Bernie Sanders slams Nicolas Maduro as a failure, but won't support a US military intervention in Venezuela
- Sen. Bernie Sanders in a recent interview said he opposes military intervention in Venezuela, echoing some of his past remarks on the subject.
- Sanders told The New Yorker that Venezuela's Nicolas Maduro is leading a "failed regime" and was likely elected under fraudulent circumstances, but that military intervention would be a step too far.
- "At the end of the day, I think what you want in one of the largest countries in Latin America is free and fair elections, and we want to do everything we can to establish democracy there," Sanders said.
Sen. Bernie Sanders wants to see democracy flourish in Venezuela, but says a US military intervention is not the way to achieve this.In a recent interview with The New Yorker, Sanders said Nicolas Maduro, the country's authoritarian, socialist leader, is heading a "failed regime." But he said that military intervention is "off the table" for him when it comes to addressing the situation in Venezuela. Advertisement
"The world community has got to be mindful of the humanitarian suffering and the hunger that's going on in Venezuela right now," the senator added. "But, at the end of the day, I think what you want in one of the largest countries in Latin America is free and fair elections, and we want to do everything we can to establish democracy there."
The Vermont senator, whose critics have accused him of being too soft on socialist leaders in Latin America, did not dispute that Maduro is part of an "axis of corrupt authoritarianism." Sanders also said "all of the recent evidence" points to the conclusion that Maduro was reelected last year under "fraudulent" circumstances.Read more: Bernie Sanders won't call Venezuela's Nicolas Maduro a dictator as he decries history of US interventions in Latin America
"And, despite his ideology, what we need to see is democracy established in Venezuela," Sanders added. "That does not mean deciding that some politician is the new President, who never won any election."Sanders was seemingly alluding to the US government recognizing Juan Guaidó as Venezuela's interim leader. The senator has refused to join the Trump administration on this, and has been criticized by Republicans and even some Democrats as a result. Many US allies have also recognized Guaidó as Venezuela's legitimate leader. Read more: Bernie Sanders' foreign policy adviser breaks down the senator's progressive global agenda for 2020Advertisement
Guaidó in late January declared himself interim leader amid growing chaos in Venezuela, which has continued into April. Earlier that month, Guaidó had been installed as president of the opposition-controlled National Assembly, the legislature of Venezuela that's considered by the White House to be the only legitimate democratic institution left in the Latin America country.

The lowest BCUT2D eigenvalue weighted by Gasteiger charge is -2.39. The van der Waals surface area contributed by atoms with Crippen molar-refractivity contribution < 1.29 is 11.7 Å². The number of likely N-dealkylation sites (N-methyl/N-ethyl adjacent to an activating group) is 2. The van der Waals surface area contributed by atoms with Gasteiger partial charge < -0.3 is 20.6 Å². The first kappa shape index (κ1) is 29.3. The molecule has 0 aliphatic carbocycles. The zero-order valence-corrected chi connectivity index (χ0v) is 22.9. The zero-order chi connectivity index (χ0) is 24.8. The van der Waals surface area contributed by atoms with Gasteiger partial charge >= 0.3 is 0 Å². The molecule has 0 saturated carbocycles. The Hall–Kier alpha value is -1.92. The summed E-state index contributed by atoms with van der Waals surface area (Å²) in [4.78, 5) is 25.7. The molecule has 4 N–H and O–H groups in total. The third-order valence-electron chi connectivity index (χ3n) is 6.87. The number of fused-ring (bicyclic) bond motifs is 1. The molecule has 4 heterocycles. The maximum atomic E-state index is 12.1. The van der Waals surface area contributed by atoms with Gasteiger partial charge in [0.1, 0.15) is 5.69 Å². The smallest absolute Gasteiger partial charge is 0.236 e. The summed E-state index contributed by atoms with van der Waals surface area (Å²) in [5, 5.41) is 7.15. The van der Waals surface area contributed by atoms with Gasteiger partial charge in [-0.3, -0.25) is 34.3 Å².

As it's lined up behind Guaidó, the Trump administration has made a number of threats toward Maduro, repeatedly warning that a military option is not off the table.Meanwhile, President Donald Trump has sought to tie Sanders, a self-declared democratic socialist, to the pandemonium in Venezuela. The day Sanders announced he's running for president in 2020, the Trump campaign in a statement said, "Bernie Sanders has already won the debate in the Democrat primary, because every candidate is embracing his brand of socialism."Advertisement
"But the American people will reject an agenda of sky-high tax rates, government-run health care and coddling dictators like those in Venezuela," the statement added. "Only President Trump will keep America free, prosperous and safe."During a CNN town hall in late February, Sanders stopped short of referring to Maduro as a "dictator" and, much like he told The New Yorker, said he was against the use of military force in Venezuela. Advertisement
"I think we've got to do everything we can to create a democratic climate, but I do not believe in US military intervention," Sanders said at the time.
The senator has often cited the US government's disastrous history of interventionism in Latin America to bolster his case against future military escapades in the region, but this has not stopped Democrats from questioning his rhetoric toward Maduro."Dictatorship is dictatorship whether from the right or left," Sen. Bob Menendez of New Jersey, the ranking member on the Senate Foreign Relations Committee, said in late February in response to Sanders' CNN town hall comments. "Dictatorship oppresses their people. I'm really surprised that Sen. Sanders could not at least call him a dictator."Advertisement
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